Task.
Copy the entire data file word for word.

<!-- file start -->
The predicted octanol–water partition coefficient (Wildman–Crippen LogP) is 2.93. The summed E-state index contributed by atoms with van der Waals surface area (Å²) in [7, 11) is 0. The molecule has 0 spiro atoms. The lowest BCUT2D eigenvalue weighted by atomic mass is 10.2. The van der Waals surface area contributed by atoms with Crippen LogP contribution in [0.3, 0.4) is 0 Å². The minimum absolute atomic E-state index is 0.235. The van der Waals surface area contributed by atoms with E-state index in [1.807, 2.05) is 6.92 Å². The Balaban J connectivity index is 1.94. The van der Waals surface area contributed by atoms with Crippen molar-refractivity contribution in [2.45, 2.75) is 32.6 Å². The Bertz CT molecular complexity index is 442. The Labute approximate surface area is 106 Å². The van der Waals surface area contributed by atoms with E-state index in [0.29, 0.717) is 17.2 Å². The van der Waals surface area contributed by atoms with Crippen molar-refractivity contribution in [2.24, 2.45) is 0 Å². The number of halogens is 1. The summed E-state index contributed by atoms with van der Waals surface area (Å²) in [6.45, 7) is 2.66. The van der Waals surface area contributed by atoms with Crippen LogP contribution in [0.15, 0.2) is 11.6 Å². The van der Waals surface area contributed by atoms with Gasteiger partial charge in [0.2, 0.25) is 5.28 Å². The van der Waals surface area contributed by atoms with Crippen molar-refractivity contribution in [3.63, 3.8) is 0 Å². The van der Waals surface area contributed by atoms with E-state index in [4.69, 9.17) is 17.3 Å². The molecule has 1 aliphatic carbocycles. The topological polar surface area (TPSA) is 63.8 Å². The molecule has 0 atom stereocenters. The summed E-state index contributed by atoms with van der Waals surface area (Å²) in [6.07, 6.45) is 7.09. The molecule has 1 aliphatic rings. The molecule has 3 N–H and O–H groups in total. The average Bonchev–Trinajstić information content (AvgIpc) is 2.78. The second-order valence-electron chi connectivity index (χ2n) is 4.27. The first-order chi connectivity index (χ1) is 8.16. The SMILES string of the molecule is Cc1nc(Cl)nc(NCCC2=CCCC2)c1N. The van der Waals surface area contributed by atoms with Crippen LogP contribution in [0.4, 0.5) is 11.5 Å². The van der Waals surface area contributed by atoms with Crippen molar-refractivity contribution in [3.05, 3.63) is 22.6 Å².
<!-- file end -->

The predicted octanol–water partition coefficient (Wildman–Crippen LogP) is 2.93. The summed E-state index contributed by atoms with van der Waals surface area (Å²) in [7, 11) is 0. The molecule has 0 spiro atoms. The lowest BCUT2D eigenvalue weighted by atomic mass is 10.2. The van der Waals surface area contributed by atoms with Crippen LogP contribution in [0.3, 0.4) is 0 Å². The minimum absolute atomic E-state index is 0.235. The van der Waals surface area contributed by atoms with E-state index in [1.807, 2.05) is 6.92 Å². The Balaban J connectivity index is 1.94. The van der Waals surface area contributed by atoms with Crippen molar-refractivity contribution in [2.45, 2.75) is 32.6 Å². The Bertz CT molecular complexity index is 442. The Labute approximate surface area is 106 Å². The van der Waals surface area contributed by atoms with E-state index in [0.29, 0.717) is 17.2 Å². The van der Waals surface area contributed by atoms with Crippen molar-refractivity contribution in [2.24, 2.45) is 0 Å². The number of halogens is 1. The summed E-state index contributed by atoms with van der Waals surface area (Å²) in [6.45, 7) is 2.66. The van der Waals surface area contributed by atoms with Crippen LogP contribution in [0.15, 0.2) is 11.6 Å². The van der Waals surface area contributed by atoms with Gasteiger partial charge in [0.2, 0.25) is 5.28 Å². The van der Waals surface area contributed by atoms with Crippen molar-refractivity contribution in [3.63, 3.8) is 0 Å². The van der Waals surface area contributed by atoms with E-state index in [4.69, 9.17) is 17.3 Å². The molecule has 1 aliphatic carbocycles. The topological polar surface area (TPSA) is 63.8 Å². The molecule has 0 atom stereocenters. The summed E-state index contributed by atoms with van der Waals surface area (Å²) in [6.07, 6.45) is 7.09. The molecule has 1 aliphatic rings. The molecule has 3 N–H and O–H groups in total. The average Bonchev–Trinajstić information content (AvgIpc) is 2.78. The second-order valence-electron chi connectivity index (χ2n) is 4.27. The first-order chi connectivity index (χ1) is 8.16. The SMILES string of the molecule is Cc1nc(Cl)nc(NCCC2=CCCC2)c1N. The van der Waals surface area contributed by atoms with Crippen LogP contribution in [0.4, 0.5) is 11.5 Å². The van der Waals surface area contributed by atoms with Crippen molar-refractivity contribution in [3.05, 3.63) is 22.6 Å².